Learning Balls of Strings from Edit Corrections
Leonor Becerra-Bonache, Colin de la Higuera, Jean-Christophe Janodet, Frédéric Tantini; 9(60):1841−1870, 2008.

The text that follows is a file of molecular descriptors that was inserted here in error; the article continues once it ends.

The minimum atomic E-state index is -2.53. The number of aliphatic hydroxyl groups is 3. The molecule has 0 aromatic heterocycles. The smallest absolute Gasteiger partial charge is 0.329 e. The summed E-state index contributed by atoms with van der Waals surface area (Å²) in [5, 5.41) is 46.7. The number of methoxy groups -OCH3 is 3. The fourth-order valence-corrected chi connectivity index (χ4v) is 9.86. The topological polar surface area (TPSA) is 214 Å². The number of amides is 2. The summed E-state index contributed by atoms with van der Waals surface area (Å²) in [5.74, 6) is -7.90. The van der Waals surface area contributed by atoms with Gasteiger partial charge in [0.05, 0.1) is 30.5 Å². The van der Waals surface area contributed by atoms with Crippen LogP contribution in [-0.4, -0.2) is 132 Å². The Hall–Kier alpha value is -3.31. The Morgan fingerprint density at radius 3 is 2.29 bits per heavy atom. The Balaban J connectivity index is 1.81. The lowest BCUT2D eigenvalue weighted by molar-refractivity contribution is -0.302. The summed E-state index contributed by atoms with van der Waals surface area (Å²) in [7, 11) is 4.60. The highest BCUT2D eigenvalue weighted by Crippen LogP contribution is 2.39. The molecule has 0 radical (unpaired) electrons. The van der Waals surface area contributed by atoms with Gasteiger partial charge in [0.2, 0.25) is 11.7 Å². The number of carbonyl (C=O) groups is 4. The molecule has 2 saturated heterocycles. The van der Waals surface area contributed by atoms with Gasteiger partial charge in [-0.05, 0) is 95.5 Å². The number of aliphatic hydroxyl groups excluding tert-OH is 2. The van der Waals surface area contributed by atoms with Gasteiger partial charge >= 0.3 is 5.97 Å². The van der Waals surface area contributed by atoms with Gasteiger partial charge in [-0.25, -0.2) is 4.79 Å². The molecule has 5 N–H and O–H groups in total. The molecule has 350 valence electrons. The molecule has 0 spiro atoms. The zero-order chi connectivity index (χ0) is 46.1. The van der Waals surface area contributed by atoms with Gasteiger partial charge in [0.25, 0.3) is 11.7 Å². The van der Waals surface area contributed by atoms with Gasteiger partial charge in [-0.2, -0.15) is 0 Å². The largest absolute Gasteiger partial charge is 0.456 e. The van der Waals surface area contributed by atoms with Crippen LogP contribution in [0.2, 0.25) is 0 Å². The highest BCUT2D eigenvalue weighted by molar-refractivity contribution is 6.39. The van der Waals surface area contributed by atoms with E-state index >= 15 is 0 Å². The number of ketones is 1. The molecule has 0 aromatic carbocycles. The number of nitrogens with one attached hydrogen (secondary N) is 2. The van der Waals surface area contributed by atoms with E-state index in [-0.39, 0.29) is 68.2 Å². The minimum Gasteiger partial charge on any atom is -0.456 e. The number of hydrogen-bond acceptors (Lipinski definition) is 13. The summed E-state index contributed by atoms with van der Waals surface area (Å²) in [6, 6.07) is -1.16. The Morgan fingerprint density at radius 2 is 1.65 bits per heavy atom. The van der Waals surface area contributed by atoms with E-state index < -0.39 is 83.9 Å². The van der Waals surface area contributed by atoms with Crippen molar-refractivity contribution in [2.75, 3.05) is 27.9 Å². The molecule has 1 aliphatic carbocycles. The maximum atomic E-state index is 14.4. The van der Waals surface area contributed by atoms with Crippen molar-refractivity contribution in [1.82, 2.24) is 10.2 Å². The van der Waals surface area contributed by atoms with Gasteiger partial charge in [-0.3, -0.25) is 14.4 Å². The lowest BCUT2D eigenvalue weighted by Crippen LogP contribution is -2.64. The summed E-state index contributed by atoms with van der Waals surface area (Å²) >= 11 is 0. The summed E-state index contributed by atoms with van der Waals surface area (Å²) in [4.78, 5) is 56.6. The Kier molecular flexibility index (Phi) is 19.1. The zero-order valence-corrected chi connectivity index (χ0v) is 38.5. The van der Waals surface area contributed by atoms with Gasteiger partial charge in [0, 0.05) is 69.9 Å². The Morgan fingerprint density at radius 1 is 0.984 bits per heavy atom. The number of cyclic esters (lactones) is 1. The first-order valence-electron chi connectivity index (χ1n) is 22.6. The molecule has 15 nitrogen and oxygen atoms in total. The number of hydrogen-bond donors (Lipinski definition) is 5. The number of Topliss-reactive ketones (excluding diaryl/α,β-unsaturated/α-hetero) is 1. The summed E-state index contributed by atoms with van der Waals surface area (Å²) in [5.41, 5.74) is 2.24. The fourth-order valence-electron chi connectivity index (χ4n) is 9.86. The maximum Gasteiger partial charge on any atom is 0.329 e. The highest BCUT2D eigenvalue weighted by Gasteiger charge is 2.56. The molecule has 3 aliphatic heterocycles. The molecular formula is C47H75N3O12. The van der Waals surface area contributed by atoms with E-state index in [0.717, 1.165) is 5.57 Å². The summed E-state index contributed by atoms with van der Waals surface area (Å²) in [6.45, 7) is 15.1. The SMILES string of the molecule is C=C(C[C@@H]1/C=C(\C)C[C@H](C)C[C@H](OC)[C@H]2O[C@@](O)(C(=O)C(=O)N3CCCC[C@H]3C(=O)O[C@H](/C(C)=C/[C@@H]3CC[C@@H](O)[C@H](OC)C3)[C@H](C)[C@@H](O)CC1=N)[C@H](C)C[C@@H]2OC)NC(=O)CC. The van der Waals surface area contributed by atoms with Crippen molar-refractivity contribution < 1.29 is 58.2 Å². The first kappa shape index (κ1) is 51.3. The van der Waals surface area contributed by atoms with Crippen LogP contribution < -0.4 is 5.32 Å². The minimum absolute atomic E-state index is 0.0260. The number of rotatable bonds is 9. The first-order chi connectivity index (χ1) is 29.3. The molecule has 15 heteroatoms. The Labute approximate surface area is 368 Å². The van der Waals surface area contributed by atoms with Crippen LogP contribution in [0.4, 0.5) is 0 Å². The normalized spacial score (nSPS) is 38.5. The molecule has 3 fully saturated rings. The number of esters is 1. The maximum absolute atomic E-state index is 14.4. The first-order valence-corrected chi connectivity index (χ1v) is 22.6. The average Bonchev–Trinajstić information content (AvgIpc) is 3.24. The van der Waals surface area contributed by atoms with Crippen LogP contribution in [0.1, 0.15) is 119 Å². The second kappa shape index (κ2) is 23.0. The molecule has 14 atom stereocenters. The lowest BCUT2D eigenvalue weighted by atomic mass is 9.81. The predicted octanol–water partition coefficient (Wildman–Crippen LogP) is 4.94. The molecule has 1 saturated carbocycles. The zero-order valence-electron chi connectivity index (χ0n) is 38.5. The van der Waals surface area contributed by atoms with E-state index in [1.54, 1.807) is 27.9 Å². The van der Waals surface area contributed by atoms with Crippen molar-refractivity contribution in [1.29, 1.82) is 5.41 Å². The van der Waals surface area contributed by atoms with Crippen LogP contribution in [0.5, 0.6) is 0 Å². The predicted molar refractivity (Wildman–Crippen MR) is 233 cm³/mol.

When facing the question of learning languages in realistic settings, one has to tackle several problems that do not admit simple solutions. On the one hand, languages are usually defined by complex grammatical mechanisms for which the learning results are predominantly negative, as the few algorithms are not really able to cope with noise. On the other hand, the learning settings themselves rely either on too simple information (text) or on unattainable one (query systems that do not exist in practice, nor can be simulated). We consider simple but sound classes of languages defined via the widely used edit distance: the balls of strings. We propose to learn them with the help of a new sort of queries, called the correction queries: when a string is submitted to the Oracle, either she accepts it if it belongs to the target language, or she proposes a correction, that is, a string of the language close to the query with respect to the edit distance. We show that even if the good balls are not learnable in Angluin's MAT model, they can be learned from a polynomial number of correction queries. Moreover, experimental evidence simulating a human Expert shows that this algorithm is resistant to approximate answers.
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